A combination of identified skeletons, medical records and genealogical research affords us a unique opportunity to gain detailed insights into lower class daily living conditions in 19th century Basel. At present, we know very little about the difficulties people faced in the early days of industrialisation. Through the Basel Hospital Cemetery project, we aim to come to a new understanding.

In 2008, studies began of the series of skeletons from the Basel Hospital Cemetery which are stored at the Natural History Museum Basel. The interdisciplinary research project lies at the crossroads of the natural sciences and the humanities.

The series includes almost 500 identified skeletons and more than 900 medical records relating to them. The project is affiliated with the Institute of Prehistory and Archaeological Science (IPNA). There is also a 'Citizen Science' project under the same name. Its participants gather comprehensive data such as medical records or census figures and conduct genealogical research.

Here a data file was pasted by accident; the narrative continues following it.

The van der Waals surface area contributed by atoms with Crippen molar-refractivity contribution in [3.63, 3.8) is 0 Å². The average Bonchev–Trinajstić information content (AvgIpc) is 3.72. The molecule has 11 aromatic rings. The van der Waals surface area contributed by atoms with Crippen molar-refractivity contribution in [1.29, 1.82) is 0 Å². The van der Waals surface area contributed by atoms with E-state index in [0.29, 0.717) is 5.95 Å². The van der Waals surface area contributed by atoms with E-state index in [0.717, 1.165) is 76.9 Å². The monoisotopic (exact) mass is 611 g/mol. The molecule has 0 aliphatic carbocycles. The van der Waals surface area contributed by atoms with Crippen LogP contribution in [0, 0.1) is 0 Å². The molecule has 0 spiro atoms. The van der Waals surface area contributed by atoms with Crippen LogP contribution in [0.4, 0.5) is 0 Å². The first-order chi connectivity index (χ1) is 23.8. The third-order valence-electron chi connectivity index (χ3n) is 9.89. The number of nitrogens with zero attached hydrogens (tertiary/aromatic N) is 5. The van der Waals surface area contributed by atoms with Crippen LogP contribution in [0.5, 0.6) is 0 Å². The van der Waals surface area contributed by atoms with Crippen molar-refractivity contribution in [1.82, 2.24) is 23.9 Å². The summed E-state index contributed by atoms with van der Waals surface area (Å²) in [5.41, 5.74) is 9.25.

The project has two ambitious goals. First, the unusual extent of fundamental data relating to identified skeletons and associated medical histories will allow us to check the validity of natural science methods – such as those used for estimating age at death – and to develop new methods. Second, the human skeletons are a bio-archive that can yield information on health and nutrition as well as the spread of disease.